Wu Language
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Functions
Wu functions are expressions, but can also be declared using the same notation as struct. For example we can declare functions like this:
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add_two: fun(a: int) {
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a += 2
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}
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The following is just as valid, but more ugly:
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add_two := fun(a: int) {
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a += 2
3
}
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They are the exact same behind the scenes. No difference at all.
Functions return the last expression in their body implicitly(like in Rust) like so:
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ten: fun {
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10
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}
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print(ten()) # 10
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Why have parentheses if they're empty anyways?
You are still able to use explicit returns:
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twenty: fun {
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return ten() + ten()
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}
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Of course, as we're dealing with a decent language, higher order functions are a thing:
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apply: fun(f: fun(int) -> int, a: int) -> int {
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f(a)
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}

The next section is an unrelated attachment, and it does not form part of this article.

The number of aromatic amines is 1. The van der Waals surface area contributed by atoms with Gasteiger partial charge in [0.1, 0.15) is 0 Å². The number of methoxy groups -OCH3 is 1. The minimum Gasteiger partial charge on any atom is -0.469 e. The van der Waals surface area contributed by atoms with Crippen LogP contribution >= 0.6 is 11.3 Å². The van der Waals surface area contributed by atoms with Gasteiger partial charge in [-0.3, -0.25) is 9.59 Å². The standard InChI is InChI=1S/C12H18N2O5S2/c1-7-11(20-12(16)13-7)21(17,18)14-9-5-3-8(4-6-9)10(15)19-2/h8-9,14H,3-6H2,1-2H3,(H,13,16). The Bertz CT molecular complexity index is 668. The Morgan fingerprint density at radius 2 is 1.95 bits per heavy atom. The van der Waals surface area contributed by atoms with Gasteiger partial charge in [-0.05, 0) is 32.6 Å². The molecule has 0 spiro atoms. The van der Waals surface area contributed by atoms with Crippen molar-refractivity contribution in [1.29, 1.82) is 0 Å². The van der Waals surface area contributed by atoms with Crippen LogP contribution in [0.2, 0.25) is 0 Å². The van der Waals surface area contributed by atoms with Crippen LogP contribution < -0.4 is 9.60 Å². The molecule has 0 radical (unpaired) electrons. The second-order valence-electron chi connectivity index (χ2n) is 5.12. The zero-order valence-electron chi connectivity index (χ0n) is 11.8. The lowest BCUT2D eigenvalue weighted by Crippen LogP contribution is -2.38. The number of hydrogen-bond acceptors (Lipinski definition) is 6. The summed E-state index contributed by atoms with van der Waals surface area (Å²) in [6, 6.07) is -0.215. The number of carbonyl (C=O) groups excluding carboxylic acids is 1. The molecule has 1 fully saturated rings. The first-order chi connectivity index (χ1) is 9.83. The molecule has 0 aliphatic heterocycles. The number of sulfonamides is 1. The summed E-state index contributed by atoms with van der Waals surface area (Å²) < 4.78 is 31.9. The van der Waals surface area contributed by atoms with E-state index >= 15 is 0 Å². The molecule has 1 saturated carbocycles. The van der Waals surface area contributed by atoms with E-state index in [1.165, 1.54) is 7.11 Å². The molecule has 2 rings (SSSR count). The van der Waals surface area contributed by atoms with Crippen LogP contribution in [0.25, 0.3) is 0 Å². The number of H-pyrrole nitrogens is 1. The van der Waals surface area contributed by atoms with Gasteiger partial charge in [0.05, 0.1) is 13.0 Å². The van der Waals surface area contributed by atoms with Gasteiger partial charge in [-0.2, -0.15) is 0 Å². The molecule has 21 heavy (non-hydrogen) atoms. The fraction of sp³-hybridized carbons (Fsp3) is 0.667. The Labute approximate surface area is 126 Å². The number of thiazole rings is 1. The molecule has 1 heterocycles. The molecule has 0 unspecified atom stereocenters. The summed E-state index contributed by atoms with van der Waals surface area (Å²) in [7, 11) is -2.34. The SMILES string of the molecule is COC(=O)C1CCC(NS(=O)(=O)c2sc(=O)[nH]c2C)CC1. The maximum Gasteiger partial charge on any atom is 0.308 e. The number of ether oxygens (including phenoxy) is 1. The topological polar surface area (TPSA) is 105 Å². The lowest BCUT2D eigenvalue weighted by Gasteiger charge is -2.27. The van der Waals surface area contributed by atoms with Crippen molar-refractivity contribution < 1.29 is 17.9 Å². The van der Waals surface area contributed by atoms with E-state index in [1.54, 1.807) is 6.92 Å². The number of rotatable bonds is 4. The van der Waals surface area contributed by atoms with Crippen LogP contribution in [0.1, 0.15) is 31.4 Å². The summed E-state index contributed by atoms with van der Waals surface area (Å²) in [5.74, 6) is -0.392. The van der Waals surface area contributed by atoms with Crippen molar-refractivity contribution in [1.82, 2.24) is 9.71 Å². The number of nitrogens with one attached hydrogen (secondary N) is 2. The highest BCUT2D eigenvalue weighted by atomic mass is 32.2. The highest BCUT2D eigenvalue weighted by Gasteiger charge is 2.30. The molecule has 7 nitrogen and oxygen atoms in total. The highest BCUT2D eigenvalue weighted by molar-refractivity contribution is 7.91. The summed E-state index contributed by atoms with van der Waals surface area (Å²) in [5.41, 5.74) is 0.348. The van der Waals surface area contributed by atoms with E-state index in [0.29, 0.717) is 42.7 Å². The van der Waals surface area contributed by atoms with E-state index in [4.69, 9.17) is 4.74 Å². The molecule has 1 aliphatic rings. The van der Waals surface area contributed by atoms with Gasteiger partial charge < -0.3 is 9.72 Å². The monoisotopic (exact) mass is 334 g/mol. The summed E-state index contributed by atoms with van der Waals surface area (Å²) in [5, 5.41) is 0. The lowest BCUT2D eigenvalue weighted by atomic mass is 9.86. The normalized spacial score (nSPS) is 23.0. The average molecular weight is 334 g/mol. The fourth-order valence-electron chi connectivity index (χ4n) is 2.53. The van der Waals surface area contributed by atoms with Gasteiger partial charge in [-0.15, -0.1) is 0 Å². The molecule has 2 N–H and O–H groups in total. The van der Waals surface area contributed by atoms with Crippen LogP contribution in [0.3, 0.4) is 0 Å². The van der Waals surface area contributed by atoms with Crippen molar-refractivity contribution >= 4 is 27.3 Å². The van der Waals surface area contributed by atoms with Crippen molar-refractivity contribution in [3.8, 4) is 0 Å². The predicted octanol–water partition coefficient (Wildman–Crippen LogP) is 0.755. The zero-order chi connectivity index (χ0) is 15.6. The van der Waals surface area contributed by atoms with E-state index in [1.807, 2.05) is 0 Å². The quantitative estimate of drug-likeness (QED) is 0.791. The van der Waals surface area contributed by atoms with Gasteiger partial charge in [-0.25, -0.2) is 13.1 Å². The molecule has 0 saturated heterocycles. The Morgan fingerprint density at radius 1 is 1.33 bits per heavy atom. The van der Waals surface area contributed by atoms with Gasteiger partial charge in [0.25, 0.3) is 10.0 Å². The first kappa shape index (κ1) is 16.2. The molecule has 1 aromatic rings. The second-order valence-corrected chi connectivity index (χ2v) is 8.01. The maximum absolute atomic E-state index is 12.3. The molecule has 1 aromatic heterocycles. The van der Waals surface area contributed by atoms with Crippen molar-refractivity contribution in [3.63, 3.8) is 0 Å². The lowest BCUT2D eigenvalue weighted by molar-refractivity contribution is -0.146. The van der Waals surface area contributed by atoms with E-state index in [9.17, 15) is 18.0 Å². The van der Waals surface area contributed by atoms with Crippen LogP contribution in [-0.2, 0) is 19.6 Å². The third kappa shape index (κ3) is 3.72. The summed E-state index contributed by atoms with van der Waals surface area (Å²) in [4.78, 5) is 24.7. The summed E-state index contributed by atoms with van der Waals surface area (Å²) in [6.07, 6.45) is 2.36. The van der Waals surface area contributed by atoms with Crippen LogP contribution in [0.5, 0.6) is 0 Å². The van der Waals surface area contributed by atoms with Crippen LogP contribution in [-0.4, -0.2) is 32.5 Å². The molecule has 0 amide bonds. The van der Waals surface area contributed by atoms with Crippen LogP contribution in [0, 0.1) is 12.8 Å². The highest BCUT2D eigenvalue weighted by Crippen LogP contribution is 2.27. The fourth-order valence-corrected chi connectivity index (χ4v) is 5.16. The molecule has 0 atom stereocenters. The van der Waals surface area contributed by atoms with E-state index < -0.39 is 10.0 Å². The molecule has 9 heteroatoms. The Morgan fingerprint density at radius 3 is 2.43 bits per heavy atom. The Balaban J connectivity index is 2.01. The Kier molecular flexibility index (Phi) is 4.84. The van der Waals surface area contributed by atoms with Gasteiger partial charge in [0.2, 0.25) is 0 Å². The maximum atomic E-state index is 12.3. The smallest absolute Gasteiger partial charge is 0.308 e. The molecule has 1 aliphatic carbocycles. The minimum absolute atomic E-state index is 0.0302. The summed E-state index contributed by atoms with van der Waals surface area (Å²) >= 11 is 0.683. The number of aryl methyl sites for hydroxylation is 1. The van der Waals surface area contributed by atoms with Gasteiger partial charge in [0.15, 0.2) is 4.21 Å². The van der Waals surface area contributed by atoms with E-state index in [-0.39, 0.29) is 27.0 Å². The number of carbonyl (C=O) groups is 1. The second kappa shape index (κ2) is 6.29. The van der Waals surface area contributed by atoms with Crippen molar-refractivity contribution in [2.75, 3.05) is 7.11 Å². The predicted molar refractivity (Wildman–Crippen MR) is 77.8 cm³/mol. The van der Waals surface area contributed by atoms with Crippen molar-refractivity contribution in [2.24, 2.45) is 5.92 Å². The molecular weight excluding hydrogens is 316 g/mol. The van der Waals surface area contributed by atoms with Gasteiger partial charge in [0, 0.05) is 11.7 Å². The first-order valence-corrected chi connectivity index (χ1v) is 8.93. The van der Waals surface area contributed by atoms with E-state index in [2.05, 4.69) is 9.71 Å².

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# 12
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apply(fun(a: int) { a + 2 }, 10)
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Now for something vaguely interesting. Splats are basically a catchall parameter, that binds as many arguments you throw at it into an array:
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choose_first: fun(things: ...) -> any {
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things[0]
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}
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a := choose_first(1, 2, 3, 4, 5, 6)
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print(a) # 1
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Of course we can type the splats:
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choose_second: fun(floats: ...float) -> float {
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floats[1]
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}
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a := choose_second(1.0, 2.1, 3.8)
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print(a) # 2.1
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Last modified 2yr ago
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